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The real Downton

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Step into the days of Downton Abbey and Upstairs,
Downstairs with a new exhibition that takes visitors behind the
scenes of 1930s Leeds Castle. Mara Podaru

Leeds Castle became a playground for the rich and famous after
Lady Baillie bought it in the late 1920s, entertaining the likes of
the Prince of Wales and Wallis Simpson, Charlie Chaplin, Errol
Flynn and Ian Fleming. But the castle also housed more than 30
servants and a new exhibition tells stories of life at the
“loveliest castle in the world” through the eyes of the butler,
housekeeper, footmen and maids. And most sound like plotlines
straight out of Downton Abbey and Upstairs Downstairs.

Like Downton’s Lady Mary, Lady Baillie was the eldest daughter
of an English aristocrat. Born Olive Cecilia Padget in 1899, she
and her younger sister Dorothy inherited a significant fortune when
their mother died in 1916. And just like in Downton, it was this
considerable fortune that restored the ageing Leeds Castle.

Lady Baillie bought the estate in 1926 with her second husband,
Arthur Wilson Filmer. She kept the castle after their divorce five
years later and it became renowned for her weekend house parties.
With a guest list worthy of 165 Eaton Place, the castle saw British
politicians, Hollywood stars, royalty and the great and the good of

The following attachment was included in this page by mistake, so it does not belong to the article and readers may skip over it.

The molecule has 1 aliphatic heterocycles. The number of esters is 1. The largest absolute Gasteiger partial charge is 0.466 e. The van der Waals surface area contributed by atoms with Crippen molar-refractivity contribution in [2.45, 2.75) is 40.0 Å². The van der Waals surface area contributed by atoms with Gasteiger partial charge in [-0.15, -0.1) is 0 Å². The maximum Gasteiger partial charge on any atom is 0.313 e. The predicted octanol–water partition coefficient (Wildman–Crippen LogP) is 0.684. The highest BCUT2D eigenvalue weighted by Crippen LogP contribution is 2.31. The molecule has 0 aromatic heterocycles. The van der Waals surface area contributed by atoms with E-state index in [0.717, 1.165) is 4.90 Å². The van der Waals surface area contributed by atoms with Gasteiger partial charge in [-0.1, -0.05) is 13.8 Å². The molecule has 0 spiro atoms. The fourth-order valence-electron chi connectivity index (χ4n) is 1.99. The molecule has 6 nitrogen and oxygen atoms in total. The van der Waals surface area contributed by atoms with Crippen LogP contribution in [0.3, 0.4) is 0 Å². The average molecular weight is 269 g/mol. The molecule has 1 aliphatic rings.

London high society pass through its doors throughout the Baillie

Lady Baillie and guests at Leeds Castle
Lady Baillie and guests at Leeds Castle

In one incident during the Second World War, government
officials, including the Minister for War, are said to have been
sipping champagne and enjoying themselves at the castle instead of
concentrating on the conflict.

Unlike in Downton, the lady of the house did not mix with the
help. Members of staff had plenty of doors and long curtains to
hide discreetly behind should the master walk past. But their
stories are just as fascinating as what went on upstairs. The
housekeeper lived in the middle of the staff floor to prevent
anyone sneaking around and the menservants’ rooms above the garage,
known as The Bothy, were popular with local girls looking for
husbands. Maids would be locked out of the castle as punishment if
they missed their curfew, even on their days off.

But upstairs and downstairs mixed during Christmas, when Lady
Baillie would organise children’s parties. There was also a coming
together during the New Year’s Eve servants’ ball, when she and her
third husband, Sir Adrian Baillie, would dance with the butler and
the housekeeper.

During the Second World War, Lady Baillie turned Leeds into a
hospital and, with the help of her two daughters, cared for injured
servicemen. Sound familiar? In Downton’s second series, the abbey
is turned into a convalescent ward during the First World War.

Leeds Castle chief executive Victoria Wallace said: “As we
watched the plots of Downton and of Upstairs, Downstairs unfold, we
were gripped by the extraordinary similarities.

“We wanted to show people the rooms where people like the Duke
of Kent really drank cocktails and where Noel Coward played the
piano or croquet. We hope this exhibition will help bring to life
the amazing 20th century history of our 900-year-old castle.”

Explore life behind the walls of Leeds Castle at the exhibition
What The Butler Saw, with photographs and memorabilia. showing how
television’s highs and lows are mirrored in real life.

What The Butler Saw runs from Thursday, May 1 to Sunday,
October 21 at Leeds Castle, near Maidstone. Open daily 10.30am to
5pm, last entry 3.30pm. Grounds open from 10am. Entry to the
exhibition is included in the price of the ticket. Adults £19.75,
concessions £17.50 and children (four to 12 years) £12.50. Tickets
are valid for one year so you can visit the castle as often as you
like. For more information call 01622 765400 or visit www.leeds-castle.com

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